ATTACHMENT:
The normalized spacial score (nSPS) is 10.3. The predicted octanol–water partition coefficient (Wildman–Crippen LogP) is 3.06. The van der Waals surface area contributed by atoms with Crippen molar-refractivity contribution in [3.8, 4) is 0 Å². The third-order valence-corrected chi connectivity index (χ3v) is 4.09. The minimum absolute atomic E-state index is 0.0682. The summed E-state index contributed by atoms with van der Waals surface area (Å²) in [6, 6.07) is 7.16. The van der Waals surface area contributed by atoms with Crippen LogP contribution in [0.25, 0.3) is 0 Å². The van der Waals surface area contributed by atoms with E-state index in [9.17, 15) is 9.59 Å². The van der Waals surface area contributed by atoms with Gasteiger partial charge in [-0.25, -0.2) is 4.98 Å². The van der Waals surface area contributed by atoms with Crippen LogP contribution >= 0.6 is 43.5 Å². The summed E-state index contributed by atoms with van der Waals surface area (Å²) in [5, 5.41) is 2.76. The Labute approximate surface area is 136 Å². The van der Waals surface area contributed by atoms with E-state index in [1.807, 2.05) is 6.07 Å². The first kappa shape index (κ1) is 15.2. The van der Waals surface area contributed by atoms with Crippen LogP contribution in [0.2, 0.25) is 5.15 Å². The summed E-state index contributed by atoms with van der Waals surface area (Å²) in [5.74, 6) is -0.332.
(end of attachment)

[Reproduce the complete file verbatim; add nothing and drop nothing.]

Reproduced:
The normalized spacial score (nSPS) is 10.3. The predicted octanol–water partition coefficient (Wildman–Crippen LogP) is 3.06. The van der Waals surface area contributed by atoms with Crippen molar-refractivity contribution in [3.8, 4) is 0 Å². The third-order valence-corrected chi connectivity index (χ3v) is 4.09. The minimum absolute atomic E-state index is 0.0682. The summed E-state index contributed by atoms with van der Waals surface area (Å²) in [6, 6.07) is 7.16. The van der Waals surface area contributed by atoms with Crippen LogP contribution in [0.25, 0.3) is 0 Å². The van der Waals surface area contributed by atoms with E-state index in [9.17, 15) is 9.59 Å². The van der Waals surface area contributed by atoms with Gasteiger partial charge in [-0.25, -0.2) is 4.98 Å². The van der Waals surface area contributed by atoms with Crippen LogP contribution >= 0.6 is 43.5 Å². The summed E-state index contributed by atoms with van der Waals surface area (Å²) in [5, 5.41) is 2.76. The Labute approximate surface area is 136 Å². The van der Waals surface area contributed by atoms with E-state index in [1.807, 2.05) is 6.07 Å². The first kappa shape index (κ1) is 15.2. The van der Waals surface area contributed by atoms with Crippen LogP contribution in [0.2, 0.25) is 5.15 Å². The summed E-state index contributed by atoms with van der Waals surface area (Å²) in [5.74, 6) is -0.332.